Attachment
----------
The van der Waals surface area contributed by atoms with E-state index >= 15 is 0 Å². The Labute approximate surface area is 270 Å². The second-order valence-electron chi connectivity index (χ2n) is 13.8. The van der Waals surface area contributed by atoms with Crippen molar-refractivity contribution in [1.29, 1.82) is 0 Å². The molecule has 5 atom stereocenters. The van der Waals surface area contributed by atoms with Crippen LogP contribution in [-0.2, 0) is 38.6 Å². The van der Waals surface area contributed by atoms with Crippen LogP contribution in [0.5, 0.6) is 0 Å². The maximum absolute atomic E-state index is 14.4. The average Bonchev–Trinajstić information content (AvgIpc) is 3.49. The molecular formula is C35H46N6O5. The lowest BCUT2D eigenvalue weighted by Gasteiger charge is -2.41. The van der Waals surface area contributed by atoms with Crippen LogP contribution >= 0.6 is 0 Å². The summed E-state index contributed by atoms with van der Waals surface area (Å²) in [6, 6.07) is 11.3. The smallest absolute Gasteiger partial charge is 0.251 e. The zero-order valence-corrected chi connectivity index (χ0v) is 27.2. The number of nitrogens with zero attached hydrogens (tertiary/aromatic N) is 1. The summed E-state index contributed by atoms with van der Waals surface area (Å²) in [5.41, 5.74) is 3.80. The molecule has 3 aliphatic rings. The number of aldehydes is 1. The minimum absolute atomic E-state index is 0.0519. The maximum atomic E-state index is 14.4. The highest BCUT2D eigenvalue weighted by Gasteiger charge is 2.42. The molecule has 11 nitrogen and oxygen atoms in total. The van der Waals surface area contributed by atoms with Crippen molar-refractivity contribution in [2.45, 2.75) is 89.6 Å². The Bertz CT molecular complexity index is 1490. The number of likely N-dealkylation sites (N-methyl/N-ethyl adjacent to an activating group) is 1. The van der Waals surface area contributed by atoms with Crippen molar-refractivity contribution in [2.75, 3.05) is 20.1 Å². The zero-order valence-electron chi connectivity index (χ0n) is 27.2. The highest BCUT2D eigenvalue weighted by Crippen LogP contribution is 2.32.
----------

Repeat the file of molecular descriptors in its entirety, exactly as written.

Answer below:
The van der Waals surface area contributed by atoms with E-state index >= 15 is 0 Å². The Labute approximate surface area is 270 Å². The second-order valence-electron chi connectivity index (χ2n) is 13.8. The van der Waals surface area contributed by atoms with Crippen molar-refractivity contribution in [1.29, 1.82) is 0 Å². The molecule has 5 atom stereocenters. The van der Waals surface area contributed by atoms with Crippen LogP contribution in [-0.2, 0) is 38.6 Å². The van der Waals surface area contributed by atoms with Crippen LogP contribution in [0.5, 0.6) is 0 Å². The maximum absolute atomic E-state index is 14.4. The average Bonchev–Trinajstić information content (AvgIpc) is 3.49. The molecular formula is C35H46N6O5. The lowest BCUT2D eigenvalue weighted by Gasteiger charge is -2.41. The van der Waals surface area contributed by atoms with Crippen LogP contribution >= 0.6 is 0 Å². The summed E-state index contributed by atoms with van der Waals surface area (Å²) in [6, 6.07) is 11.3. The smallest absolute Gasteiger partial charge is 0.251 e. The zero-order valence-corrected chi connectivity index (χ0v) is 27.2. The number of nitrogens with zero attached hydrogens (tertiary/aromatic N) is 1. The summed E-state index contributed by atoms with van der Waals surface area (Å²) in [5.41, 5.74) is 3.80. The molecule has 3 aliphatic rings. The number of aldehydes is 1. The minimum absolute atomic E-state index is 0.0519. The maximum atomic E-state index is 14.4. The highest BCUT2D eigenvalue weighted by Gasteiger charge is 2.42. The molecule has 11 nitrogen and oxygen atoms in total. The van der Waals surface area contributed by atoms with Crippen molar-refractivity contribution in [2.45, 2.75) is 89.6 Å². The Bertz CT molecular complexity index is 1490. The number of likely N-dealkylation sites (N-methyl/N-ethyl adjacent to an activating group) is 1. The van der Waals surface area contributed by atoms with Crippen molar-refractivity contribution in [2.75, 3.05) is 20.1 Å². The zero-order valence-electron chi connectivity index (χ0n) is 27.2. The highest BCUT2D eigenvalue weighted by Crippen LogP contribution is 2.32.